Apple Programming Error Raises Privacy Concerns
A mysterious location database file was on found on the iPhone 4, raising privacy concerns and geek curiosity. At the Where 2.0 Conference last April, Alisdair Allan, senior research fellow at the University of Exeter, and Pete Warden, founder of Data Science Toolkit, reported finding a mysterious unencrypted database file going by the name "consolidated.db" with almost a year's worth of location data. The file was being stored on both iPhone and iPad2 devices.
"The thing that startled me was that this survived through multiple devices," Allan said. It was also backed up unencrypted on the Mac.
Apple said this particular file actually represents data transmitted from Apple to the iPhone relating to cell towers and Wi-Fi hotspots within 100 miles of the phone’s location. It’s used to improve the location-resolution process by using radio data the phone receives.
With GPS alone, an iPhone can take more than a minute to resolve a new location. Using the local Wi-Fi/cell-tower location cache, along with observations about nearby signal strength, the iPhone triangulate its location faster than it can with GPS alone. In some cases, such as inside a building, these other techniques can resolve a location without any GPS assistance.
An Apple update reduced the consolidated.db file size to seven days of data and lets users delete it entirely by turning location services off. The next major iOS operating system upgrade will also encrypt the file on the phone.
The Google Android phone, which uses a similar approach to improve location services, had already implemented the privacy measures that Apple recently made.
The use of mobile devices for gathering and utilizing shared location data represents a relatively new frontier in efforts to automate crowdsourcing. Many online efforts have sprung up to let the masses participate in the search for extraterrestrial life (SETI@home), track earthquakes (Quake-Catcher), or solve problems (Mechanical Turk).
Using cell phones as sensors to automatically gather data about cell networks can lead to better planning and network designs. Apple has announced plans to use similar techniques for automatically and anonymously gathering location data for an upcoming traffic application. However, automatically gathering data raises privacy concerns, even when efforts are made to anonymize the data. This recent programming error has shown that data leaks can show up in the most obscure places.
Privacy by Design
"In Apple's, case, their particular goal of helping users get location faster made sense, but could still create a privacy issue," said Justin Brookman, director of the Center for Democracy and Technology’s Project on Consumer Privacy.
He said the fundamental issue is that organizations need to practice "privacy by design." This requires managers and engineers to think privacy implications through at design time, before they create more costly problems in the future.
In some cases, individuals opt for extended tracking from any application service provider to benefit from more features, such as Foursquare for social sharing. Location Labs works with cell-phone companies to aggregate access to location data from over 300 million phones in North America. Using this service, independent software developers can create applications for families or offices that use ordinary cell phones from different cell-phone providers with no installed software. More sophisticated applications can prevent kids from driving and texting.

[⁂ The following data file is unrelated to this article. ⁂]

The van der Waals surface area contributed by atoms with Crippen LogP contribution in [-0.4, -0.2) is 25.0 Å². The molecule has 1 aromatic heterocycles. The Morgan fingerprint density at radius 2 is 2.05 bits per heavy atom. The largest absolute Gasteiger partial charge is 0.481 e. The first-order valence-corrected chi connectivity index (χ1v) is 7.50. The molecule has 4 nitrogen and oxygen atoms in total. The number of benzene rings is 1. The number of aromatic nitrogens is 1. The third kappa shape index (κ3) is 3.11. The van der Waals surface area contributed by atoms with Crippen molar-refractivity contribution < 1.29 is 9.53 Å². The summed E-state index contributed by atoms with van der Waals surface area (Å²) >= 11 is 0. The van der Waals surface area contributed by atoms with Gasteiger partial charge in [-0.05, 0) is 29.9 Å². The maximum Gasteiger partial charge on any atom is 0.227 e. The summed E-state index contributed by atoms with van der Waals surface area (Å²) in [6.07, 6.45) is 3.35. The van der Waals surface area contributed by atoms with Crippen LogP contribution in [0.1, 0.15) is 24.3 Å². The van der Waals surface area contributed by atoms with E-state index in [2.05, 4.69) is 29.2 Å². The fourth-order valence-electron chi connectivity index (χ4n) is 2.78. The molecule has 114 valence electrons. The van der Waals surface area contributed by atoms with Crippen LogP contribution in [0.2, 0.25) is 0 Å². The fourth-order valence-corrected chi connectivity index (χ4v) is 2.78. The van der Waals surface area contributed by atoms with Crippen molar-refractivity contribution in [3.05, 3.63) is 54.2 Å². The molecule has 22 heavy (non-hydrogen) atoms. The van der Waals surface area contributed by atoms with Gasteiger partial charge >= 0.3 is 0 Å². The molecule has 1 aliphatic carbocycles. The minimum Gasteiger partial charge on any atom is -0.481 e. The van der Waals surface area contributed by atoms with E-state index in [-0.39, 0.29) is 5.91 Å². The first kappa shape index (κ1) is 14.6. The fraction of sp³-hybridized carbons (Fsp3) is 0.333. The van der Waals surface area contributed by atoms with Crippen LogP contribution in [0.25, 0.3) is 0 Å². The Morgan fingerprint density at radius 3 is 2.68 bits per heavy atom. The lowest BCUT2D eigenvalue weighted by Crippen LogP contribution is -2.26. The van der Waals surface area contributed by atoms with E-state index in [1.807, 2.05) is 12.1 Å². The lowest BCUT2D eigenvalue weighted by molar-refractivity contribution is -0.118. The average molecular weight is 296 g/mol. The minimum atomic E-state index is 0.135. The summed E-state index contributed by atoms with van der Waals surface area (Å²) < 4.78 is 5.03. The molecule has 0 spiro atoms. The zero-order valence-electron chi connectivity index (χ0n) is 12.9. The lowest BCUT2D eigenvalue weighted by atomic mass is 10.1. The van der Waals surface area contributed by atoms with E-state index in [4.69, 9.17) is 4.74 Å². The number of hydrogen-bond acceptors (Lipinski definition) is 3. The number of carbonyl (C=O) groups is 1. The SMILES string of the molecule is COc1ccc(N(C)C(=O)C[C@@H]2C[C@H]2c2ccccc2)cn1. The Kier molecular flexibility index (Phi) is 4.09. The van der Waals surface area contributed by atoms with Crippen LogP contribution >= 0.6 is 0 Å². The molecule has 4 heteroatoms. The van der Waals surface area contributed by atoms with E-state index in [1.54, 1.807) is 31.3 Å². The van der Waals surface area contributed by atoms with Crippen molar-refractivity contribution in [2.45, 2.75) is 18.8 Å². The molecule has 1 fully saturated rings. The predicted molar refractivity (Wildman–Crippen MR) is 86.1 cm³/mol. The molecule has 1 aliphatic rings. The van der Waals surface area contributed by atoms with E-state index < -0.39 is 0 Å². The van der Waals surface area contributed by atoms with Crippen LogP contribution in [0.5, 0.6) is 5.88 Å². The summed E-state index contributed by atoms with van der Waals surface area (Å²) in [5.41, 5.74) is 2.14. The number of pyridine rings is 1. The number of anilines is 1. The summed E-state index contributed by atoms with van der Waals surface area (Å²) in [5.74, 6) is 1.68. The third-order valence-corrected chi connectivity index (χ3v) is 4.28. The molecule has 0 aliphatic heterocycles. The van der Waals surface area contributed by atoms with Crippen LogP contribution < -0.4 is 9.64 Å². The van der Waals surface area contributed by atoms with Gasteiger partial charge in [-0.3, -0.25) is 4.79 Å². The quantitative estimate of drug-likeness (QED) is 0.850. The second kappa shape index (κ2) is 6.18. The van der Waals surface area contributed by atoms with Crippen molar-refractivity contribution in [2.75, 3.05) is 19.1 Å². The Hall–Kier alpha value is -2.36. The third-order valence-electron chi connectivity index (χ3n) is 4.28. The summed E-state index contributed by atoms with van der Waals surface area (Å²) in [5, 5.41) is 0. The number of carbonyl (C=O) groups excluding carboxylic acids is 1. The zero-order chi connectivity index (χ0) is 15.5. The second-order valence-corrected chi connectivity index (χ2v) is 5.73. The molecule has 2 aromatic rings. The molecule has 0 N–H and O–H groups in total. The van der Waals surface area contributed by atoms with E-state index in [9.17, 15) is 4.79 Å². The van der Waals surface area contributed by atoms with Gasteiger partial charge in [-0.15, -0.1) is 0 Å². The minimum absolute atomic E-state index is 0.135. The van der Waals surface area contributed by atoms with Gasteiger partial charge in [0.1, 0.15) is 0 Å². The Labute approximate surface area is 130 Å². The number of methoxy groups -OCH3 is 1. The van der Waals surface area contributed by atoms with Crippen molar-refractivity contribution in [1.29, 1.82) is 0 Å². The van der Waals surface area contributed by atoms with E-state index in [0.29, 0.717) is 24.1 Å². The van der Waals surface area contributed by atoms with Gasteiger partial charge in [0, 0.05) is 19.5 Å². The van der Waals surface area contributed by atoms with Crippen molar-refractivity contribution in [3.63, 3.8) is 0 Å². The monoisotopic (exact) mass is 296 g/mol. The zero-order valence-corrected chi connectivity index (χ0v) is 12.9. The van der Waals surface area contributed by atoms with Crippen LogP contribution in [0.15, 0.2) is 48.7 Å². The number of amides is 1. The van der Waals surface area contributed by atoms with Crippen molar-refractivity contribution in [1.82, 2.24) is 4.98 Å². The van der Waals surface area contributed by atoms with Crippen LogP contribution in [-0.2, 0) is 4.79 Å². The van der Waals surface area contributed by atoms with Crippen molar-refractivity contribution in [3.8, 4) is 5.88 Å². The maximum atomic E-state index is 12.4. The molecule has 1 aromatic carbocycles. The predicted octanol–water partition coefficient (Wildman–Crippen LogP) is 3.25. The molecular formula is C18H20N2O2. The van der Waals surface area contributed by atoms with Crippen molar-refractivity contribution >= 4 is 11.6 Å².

The Skyhook Core Engine lets developers add location-tagging features to their applications. Skyhook mines about 300 million location requests per day to predict the density of people in predefined block-by-block areas. Developers can use this anonymous data in location-aware programming frameworks that work across multiple PC and smartphone operating systems.
In other cases, people can inadvertently publish personal data without realizing it. For example, smartphones can automatically record the location where a picture was taken, without the owner realizing it. "A photo-processing application might access the raw data and then spread it in ways you might not expect," Brookman said.
The Value of Anonymity
The concern is that if a big company like Apple can accidentally share your data, what about these smaller companies? And what about a company like a bar locater that might sell your location data to any advertiser that wants to pay? Or a company that might use the data to charge people different prices based on where they've gone. At the moment, there is no legal framework for sharing location information.
"There is a value, a right to anonymity," said Brookman. "I can do things without someone looking over my shoulder and telling me what to do. If I feel a lot of companies are watching me, I might behave differently than if I had true anonymity."
On the flip side, Allan just wants to use the data to learn more. He said he might not upgrade his iPhone OS, if he lost the ability to get a consolidated location file so easily.
To download the application Pete Warden wrote to visualize cell-tower location data, see http://petewarden.github.com/iPhoneTracker.
George Lawton is a freelance technology write based in Guerneville, CA. You can reach him at firstname.lastname@example.org.